Experts support differentiated regulations for cigarettes, novel products
MANILA, Philippines — Cigarettes and novel nicotine products should have different sets of regulations, public health experts urge, stressing that smoke-free alternatives are far less harmful and could help address the global smoking problem.
Prof. David Sweanor, chair of the advisory board of the Center for Health Law, Policy and Ethics at the University of Ottawa, said regulations on vapes, heated tobacco, oral nicotine products, and other smoke-free alternatives shouldn’t be as strict as those for conventional tobacco.
This is because the annual reviews by the Office for Health Improvement and Disparities in the UK, have consistently shown that novel tobacco products carry significantly lower risks than smoking.
Sweanor, the first lawyer in the world to work full-time on policy measures to reduce the harm from cigarette smoking, said if the same stringent regulations are imposed on novel products, far fewer people can be expected to attempt to switch away from cigarettes.
“Such regulations give the incumbent deadly products a marketplace advantage and reinforce misinformation about cigarettes being no more hazardous than smoke-free alternatives,” he said.
Experts pointed out that it’s the smoke from burning tobacco, not nicotine, that causes major health problems linked to cigarettes. By switching to smoke-free alternatives like heated tobacco, vape or oral nicotine products, the harm is significantly reduced, they said.
“It is the inhalation of smoke that is causing a global pandemic, and smoke-free alternatives can replace cigarettes. Empowering and facilitating the move to smoke-free products for people who smoke cigarettes would lead to one of the greatest advances in the history of global public health,” Sweanor said.
Dr. Jamie Hartmann-Boyce, senior research fellow in Health Behaviors at University of Oxford, agreed that while nicotine is addictive, it doesn’t cause the harm from smoking. “Evidence shows e-cigarettes with nicotine can help people quit smoking, and that they are considerably less harmful than smoking,” he said.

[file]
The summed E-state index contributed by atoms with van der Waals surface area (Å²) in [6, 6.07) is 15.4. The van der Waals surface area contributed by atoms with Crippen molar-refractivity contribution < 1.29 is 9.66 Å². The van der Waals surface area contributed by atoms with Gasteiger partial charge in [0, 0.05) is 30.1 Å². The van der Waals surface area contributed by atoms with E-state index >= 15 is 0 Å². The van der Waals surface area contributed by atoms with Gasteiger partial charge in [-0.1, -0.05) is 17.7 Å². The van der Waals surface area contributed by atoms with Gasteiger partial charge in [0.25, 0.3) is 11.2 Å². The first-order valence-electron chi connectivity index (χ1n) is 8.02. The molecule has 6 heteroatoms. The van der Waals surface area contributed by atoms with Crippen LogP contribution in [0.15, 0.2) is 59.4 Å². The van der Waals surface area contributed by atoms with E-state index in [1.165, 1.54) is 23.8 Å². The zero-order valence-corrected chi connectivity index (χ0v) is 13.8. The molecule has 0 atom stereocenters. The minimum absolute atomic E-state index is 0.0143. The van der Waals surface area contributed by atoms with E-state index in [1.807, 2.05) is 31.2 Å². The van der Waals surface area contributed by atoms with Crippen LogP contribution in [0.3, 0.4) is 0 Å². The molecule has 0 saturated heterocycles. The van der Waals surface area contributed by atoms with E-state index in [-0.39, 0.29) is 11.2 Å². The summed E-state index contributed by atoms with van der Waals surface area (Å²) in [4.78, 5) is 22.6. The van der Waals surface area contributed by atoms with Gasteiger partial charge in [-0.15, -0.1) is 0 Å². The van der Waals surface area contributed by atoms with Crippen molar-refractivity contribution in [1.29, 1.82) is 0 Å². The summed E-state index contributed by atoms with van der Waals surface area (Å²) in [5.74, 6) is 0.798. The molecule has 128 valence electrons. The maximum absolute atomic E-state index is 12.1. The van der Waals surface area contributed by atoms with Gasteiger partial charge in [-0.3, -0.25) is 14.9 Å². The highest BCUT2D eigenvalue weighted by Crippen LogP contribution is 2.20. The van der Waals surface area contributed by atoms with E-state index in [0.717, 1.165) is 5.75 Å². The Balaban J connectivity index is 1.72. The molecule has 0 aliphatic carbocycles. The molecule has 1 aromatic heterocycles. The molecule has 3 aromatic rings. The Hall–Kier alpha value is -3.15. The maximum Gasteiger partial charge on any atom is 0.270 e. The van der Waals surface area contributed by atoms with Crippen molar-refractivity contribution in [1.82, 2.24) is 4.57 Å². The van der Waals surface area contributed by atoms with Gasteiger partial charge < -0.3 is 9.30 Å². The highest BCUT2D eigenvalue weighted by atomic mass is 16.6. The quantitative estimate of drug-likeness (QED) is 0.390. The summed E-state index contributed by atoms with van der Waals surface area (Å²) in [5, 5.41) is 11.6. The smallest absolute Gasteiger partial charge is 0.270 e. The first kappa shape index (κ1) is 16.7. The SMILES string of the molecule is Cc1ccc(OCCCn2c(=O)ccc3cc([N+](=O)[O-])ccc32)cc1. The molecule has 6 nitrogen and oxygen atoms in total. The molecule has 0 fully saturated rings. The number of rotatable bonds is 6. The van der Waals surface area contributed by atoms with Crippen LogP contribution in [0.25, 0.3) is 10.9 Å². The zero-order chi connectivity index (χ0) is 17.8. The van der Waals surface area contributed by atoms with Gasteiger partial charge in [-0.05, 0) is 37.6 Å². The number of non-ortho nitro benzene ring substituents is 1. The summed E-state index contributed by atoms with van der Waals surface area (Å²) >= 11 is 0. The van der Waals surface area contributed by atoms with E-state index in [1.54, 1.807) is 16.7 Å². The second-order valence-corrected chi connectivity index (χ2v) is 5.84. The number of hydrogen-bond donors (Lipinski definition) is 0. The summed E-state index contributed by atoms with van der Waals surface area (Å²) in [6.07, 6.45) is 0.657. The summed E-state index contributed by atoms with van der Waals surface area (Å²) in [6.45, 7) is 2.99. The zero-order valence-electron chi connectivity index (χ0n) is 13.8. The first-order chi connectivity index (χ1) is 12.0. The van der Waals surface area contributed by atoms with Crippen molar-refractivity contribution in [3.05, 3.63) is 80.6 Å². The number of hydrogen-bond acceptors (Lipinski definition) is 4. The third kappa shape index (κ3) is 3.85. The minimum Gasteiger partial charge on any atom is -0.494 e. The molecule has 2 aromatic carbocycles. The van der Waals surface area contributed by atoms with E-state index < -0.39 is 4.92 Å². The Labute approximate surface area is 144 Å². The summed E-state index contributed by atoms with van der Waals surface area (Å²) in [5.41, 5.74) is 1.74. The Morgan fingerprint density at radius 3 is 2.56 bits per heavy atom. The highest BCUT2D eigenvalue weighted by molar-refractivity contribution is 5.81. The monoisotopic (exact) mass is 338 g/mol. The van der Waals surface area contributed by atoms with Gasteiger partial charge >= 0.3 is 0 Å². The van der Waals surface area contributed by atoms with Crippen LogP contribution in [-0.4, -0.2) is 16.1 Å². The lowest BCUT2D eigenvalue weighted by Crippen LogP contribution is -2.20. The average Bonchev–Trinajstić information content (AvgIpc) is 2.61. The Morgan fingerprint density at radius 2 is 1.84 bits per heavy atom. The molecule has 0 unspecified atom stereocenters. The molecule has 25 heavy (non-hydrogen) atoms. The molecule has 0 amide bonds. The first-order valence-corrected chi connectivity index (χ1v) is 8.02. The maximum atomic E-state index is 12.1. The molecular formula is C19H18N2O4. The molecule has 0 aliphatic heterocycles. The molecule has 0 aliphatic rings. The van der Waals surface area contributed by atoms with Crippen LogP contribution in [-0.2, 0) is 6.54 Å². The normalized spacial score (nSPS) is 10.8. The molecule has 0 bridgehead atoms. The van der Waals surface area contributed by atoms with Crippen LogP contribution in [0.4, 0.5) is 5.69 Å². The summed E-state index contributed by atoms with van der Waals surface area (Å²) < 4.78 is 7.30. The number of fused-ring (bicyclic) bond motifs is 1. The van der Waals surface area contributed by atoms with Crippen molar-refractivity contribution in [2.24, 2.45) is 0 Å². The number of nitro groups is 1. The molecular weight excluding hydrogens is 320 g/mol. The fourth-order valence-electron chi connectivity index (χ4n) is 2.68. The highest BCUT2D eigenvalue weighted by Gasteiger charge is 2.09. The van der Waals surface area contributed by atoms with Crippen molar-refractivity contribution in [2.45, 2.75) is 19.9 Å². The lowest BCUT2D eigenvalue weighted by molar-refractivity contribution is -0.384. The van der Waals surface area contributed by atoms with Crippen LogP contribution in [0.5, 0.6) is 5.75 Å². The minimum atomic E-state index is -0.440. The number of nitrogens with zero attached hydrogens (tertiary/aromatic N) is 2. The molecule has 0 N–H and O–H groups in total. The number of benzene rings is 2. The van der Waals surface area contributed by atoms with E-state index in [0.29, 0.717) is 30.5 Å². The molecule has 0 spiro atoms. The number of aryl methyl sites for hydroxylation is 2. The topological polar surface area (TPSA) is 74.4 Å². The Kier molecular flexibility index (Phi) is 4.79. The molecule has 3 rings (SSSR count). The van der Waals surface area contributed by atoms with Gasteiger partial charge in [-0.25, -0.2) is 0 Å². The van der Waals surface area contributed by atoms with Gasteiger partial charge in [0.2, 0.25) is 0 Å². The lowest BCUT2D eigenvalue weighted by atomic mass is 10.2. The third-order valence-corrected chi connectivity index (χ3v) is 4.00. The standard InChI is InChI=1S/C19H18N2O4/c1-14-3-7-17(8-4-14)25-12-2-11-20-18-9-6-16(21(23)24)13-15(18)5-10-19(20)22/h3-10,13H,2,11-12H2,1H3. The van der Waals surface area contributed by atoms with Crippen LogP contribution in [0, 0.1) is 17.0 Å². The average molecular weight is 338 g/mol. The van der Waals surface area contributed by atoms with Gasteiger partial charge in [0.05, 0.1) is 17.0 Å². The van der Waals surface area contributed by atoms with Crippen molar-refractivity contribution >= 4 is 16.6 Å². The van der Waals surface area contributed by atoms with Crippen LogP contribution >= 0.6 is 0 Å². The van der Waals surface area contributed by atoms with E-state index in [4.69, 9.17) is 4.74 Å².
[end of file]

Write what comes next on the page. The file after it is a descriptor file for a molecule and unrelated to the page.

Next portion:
Prof. Peter Hajek, director of the Tobacco Dependence Research Unit at Queen Mary University of London, also criticized the World Health Organization (WHO) for its strident anti-vaping stance, arguing it hinders the transition to safer alternatives.
Hajek said the WHO’s position is in contrast to the progressive policies adopted by countries like Sweden and Japan, which saw some of the biggest declines in smoking rates in recent years.
Experts have long advocated for a shift towards harm reduction policies that allow smokers access to safer alternatives while promoting public health. They criticized the WHO Framework Convention on Tobacco Control (FCTC) for its ineffectiveness and called for its revision to adopt harm reduction strategies.
“We already see in Sweden, Norway, New Zealand, Japan, and many other countries that, given a chance, people who smoke cigarettes will switch their consumption to low-risk alternatives. Cigarette use has been cut in half in just a few years. If we used risk-proportionate regulation and taxation to empower this transition, we could hugely accelerate a healthier future,” said Sweanor.
He also criticized several countries that imposed high taxes on novel nicotine products. “It is like giving the same penalties for driving while sober as for driving while intoxicated. How could that possibly do anything other than encourage the continuation of drunk driving?” he said.
“The bottom line is that we have known for decades that the reason people die from smoking is because of inhaling smoke, not from nicotine. We know that the countries that have had the biggest declines in cigarette smoking in recent times are countries that are essentially ignoring the advice of the World Health Organization—places that have allowed substitutes to replace cigarettes,” Sweanor said.
Dr. Riccardo Polosa, professor of Internal Medicine at the University of Catania and founder of the Center of Excellence for the Acceleration of Harm Reduction (CoEHAR) in Italy, said current tobacco control policies need innovation.
READ: Study: Switching to vape, heated tobacco can lower smokers’ healthcare expenses
“Beyond advocating the actions like increasing tobacco taxes, implementing public smoking bans, promoting accessible cessation programs for all, these tobacco control policies should also take into account the integration of the principle of risk reduction through the promotion of non-combustible alternative products for adult smokers. You see this happening already in places like Japan, Norway, Sweden, England, and Iceland,” said Polosa.
Hajek said in fact he sees a future where “smoking-related cancer, heart disease and lung disease will eventually disappear as smoking is made obsolete by much less risky nicotine products that do not include combustion.”
Representatives from countries that are signatories to the WHO FCTC will meet in Panama for the 10th Conference of the Parties (COP) this year, after the meeting was canceled in November 2023, to tackle major topics such as how to treat “novel and emerging tobacco and nicotine products.”